Arm And Hammer Essentials Fluoride-Free Toothpaste Whiten + Activated Charcoal

Arm And Hammer Essentials Fluoride-Free Toothpaste Whiten + Activated Charcoal

2+
Danger 14
Danger: 14

Safe.
Good choice

Analyze ingredients for more information

Ingredients:


Composition analysis



A lightweight black carbon residue produced by strongly heating wood,animal or plant materials)
Charcoal is a lightweight black carbon residue produced by strongly heating wood (or other animal and plant materials) so as to drive off all water and other volatile constituents. In the traditional version of this pyrolysis process, called charcoal burning, the heat is supplied by burning part of the starting material itself, with a limited supply of oxygen. Charcoal can also be produced by heating the material in a closed retort. This process also happens while burning wood, as in a fireplace or wood stove. The visible flame in that case is actually due to combustion of the volatiles given off as the wood turns into charcoal. The soot and smoke commonly given off by wood fire result from incomplete combustion of those volatiles. Charcoal itself burns at a higher temperature than wood, with hardly a visible flame, and gives off practically no smoke, soot, or unburnt volatiles. Charcoal is currently one of the biggest trends in the world of wellness and cosmetics. It’s become a trendy ingredient in commercial face masks and scrubs, and some people also swear by it for whitening their teeth. Activated charcoal — the type used in beauty products and toothpaste — is a fine grain powder made from wood, coconut shells, and other natural substances that are oxidized under extreme heat.
Danger:
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  1. Charcoal toothpaste is too abrasive for everyday use. Using a material that’s too abrasive on your teeth can wear down your enamel. This may make your teeth look more yellow by exposing the dentin, a calcified yellow tissue. It can also make your teeth more sensitive.
  2. It may cause staining on some teeth. Charcoal particles could accumulate in the cracks and crevices of older teeth.
  3. Charcoal’s effect on dental restorations isn’t known. It’s not yet known how charcoal affects the materials used to make veneers, bridges, crowns, and white fillings. Particles of charcoal could build up between them, leaving a black or gray outline.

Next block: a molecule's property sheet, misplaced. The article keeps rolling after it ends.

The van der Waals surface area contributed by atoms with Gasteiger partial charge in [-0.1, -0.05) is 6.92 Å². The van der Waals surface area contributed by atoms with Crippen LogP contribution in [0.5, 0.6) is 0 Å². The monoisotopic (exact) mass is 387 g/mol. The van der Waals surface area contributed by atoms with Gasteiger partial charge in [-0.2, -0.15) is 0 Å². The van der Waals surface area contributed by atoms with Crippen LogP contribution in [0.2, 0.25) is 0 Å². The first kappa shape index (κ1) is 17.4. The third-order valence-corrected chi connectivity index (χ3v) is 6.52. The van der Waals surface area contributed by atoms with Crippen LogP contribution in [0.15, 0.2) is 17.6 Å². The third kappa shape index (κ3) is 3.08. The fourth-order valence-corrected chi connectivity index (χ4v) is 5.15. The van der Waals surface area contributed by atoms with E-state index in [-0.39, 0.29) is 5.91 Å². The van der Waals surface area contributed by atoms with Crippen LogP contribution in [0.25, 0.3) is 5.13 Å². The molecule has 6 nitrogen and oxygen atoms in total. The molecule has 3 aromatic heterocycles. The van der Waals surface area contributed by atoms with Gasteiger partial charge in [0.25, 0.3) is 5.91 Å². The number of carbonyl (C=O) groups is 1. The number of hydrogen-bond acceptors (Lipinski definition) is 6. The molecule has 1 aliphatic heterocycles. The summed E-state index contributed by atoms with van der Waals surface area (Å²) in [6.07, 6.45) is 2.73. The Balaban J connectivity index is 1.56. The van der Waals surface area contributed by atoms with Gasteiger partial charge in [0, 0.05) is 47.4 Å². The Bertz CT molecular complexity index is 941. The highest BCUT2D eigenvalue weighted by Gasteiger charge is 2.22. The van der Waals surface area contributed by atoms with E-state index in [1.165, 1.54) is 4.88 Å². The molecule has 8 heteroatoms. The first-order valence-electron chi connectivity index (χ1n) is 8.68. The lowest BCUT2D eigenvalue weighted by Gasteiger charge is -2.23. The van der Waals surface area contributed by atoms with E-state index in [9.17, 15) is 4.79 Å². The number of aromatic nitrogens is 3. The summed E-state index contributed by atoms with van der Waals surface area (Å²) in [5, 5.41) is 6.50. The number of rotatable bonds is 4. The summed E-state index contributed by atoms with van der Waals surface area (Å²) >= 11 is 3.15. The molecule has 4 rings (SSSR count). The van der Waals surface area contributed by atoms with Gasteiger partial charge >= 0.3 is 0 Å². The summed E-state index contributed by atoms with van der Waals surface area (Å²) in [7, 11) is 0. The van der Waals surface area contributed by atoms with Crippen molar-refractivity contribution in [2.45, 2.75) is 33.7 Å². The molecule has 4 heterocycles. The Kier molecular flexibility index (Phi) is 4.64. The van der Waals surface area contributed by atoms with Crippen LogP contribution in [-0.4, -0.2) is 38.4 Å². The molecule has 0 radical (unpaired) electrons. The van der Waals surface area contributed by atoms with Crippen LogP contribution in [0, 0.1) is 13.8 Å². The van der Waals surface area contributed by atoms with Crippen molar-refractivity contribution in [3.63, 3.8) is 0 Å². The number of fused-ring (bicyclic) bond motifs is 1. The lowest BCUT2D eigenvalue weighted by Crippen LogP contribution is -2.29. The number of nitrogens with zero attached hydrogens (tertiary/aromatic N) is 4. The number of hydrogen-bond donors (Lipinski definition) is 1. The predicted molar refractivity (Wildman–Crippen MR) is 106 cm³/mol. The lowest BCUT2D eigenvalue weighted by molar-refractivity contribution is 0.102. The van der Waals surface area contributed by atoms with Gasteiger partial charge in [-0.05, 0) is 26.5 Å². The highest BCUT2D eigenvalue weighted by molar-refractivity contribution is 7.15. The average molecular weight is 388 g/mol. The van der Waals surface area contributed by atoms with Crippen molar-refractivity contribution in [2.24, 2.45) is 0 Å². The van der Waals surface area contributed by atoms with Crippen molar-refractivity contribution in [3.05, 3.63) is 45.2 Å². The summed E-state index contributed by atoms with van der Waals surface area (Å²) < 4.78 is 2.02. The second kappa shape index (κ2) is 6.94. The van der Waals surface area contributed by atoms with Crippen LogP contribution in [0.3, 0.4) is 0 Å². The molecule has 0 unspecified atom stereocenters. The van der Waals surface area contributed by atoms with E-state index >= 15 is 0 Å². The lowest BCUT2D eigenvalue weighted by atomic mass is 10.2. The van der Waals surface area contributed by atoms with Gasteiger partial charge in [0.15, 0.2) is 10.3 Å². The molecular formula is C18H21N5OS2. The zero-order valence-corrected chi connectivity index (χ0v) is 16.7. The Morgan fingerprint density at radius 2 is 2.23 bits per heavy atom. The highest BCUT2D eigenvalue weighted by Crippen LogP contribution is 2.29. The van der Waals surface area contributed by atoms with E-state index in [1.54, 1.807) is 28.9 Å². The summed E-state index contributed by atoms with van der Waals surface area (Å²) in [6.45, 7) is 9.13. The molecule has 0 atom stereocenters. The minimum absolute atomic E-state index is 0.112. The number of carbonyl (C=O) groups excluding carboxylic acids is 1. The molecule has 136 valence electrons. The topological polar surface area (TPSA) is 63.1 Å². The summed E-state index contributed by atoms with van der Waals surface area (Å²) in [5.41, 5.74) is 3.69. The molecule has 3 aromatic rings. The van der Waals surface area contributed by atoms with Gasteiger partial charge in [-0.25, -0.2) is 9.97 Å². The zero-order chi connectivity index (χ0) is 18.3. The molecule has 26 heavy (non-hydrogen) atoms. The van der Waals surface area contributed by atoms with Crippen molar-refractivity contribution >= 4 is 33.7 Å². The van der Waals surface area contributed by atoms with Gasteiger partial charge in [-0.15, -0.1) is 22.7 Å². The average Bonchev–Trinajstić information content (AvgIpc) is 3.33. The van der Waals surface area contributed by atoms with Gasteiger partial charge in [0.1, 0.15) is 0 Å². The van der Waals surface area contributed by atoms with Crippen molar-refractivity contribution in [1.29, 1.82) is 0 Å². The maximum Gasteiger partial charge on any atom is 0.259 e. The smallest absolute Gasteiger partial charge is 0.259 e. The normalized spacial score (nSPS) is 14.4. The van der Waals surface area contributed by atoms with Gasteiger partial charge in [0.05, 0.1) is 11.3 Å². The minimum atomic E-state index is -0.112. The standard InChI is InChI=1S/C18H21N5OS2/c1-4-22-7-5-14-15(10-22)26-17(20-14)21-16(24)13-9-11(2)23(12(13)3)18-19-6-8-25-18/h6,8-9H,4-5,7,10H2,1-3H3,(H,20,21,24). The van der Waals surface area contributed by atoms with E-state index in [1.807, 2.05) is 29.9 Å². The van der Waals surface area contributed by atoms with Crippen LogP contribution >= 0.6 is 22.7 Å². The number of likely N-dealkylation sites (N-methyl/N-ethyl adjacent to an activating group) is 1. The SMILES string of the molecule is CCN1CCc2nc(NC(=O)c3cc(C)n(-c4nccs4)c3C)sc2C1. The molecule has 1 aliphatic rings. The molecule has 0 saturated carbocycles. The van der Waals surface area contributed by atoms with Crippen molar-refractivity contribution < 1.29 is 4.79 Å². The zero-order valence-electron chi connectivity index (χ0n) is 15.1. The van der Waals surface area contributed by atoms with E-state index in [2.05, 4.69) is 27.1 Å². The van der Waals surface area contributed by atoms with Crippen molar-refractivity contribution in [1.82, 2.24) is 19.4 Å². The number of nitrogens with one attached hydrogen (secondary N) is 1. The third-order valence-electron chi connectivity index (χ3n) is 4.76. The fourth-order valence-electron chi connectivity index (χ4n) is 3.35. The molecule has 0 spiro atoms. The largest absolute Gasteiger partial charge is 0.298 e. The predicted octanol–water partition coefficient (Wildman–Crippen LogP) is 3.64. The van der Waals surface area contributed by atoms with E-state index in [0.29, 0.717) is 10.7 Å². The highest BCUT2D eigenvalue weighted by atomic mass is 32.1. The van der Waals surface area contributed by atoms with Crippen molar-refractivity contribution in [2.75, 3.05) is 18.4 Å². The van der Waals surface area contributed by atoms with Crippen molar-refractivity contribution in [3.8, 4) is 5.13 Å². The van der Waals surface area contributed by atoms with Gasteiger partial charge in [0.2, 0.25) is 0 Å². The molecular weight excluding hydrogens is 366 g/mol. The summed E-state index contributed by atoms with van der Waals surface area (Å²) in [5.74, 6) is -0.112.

Helps prevent products from drying out, acts as a thickener and provides sweetness.
Glycerol (also called glycerine or glycerin) is a simple polyol compound. Glycerin is mildly antimicrobial and antiviral and is an FDA approved treatment for wounds. The Red Cross reports that an 85% solution of glycerin shows bactericidal and antiviral effects, and wounds treated with glycerin show reduced inflammation after roughly 2 hours. Due to this it is used widely in wound care products, including glycerin based hydrogel sheets for burns and other wound care. It is approved for all types of wound care except third degree burns, and is used to package donor skin used in skin grafts. There is no topical treatment approved for third degree burns, and so this limitation is not exclusive to glycerin. Glycerol is used in medical, pharmaceutical and personal care preparations, often as a means of improving smoothness, providing lubrication, and as a humectant. In toothpastes Glycerol holds onto water and prevents the toothpaste from drying out in the tube, and also prevents dryness in the mouth during brushing. It can help reduce bacterial activity by reducing the available water activity and therefore has a protective action against tooth decay. Glycerin does not damage gums or tooth enamel.
Danger:
Glycerin as ingredient of foods,cosmetic products ,toothpaste and ...may cause : Upset stomach, Stomach cramps, Gas, Diarrhea, Burning, Rectal irritation. Glycerin does not damage gums or tooth enamel.

Danger:
Hydrated silica is listed by the US Food and Drug Administration as "Generally Recognized as Safe", however one drawback of  abrasives in toothpaste is that they may make some people's teeth sensitive, especially if they brush very hard and do not brush with a soft-bristled toothbrush. The dentin and the pulp that lie beneath the enamel are sensitive, says the  American Dental Association (ADA), so that why it's key to have a strong enamel.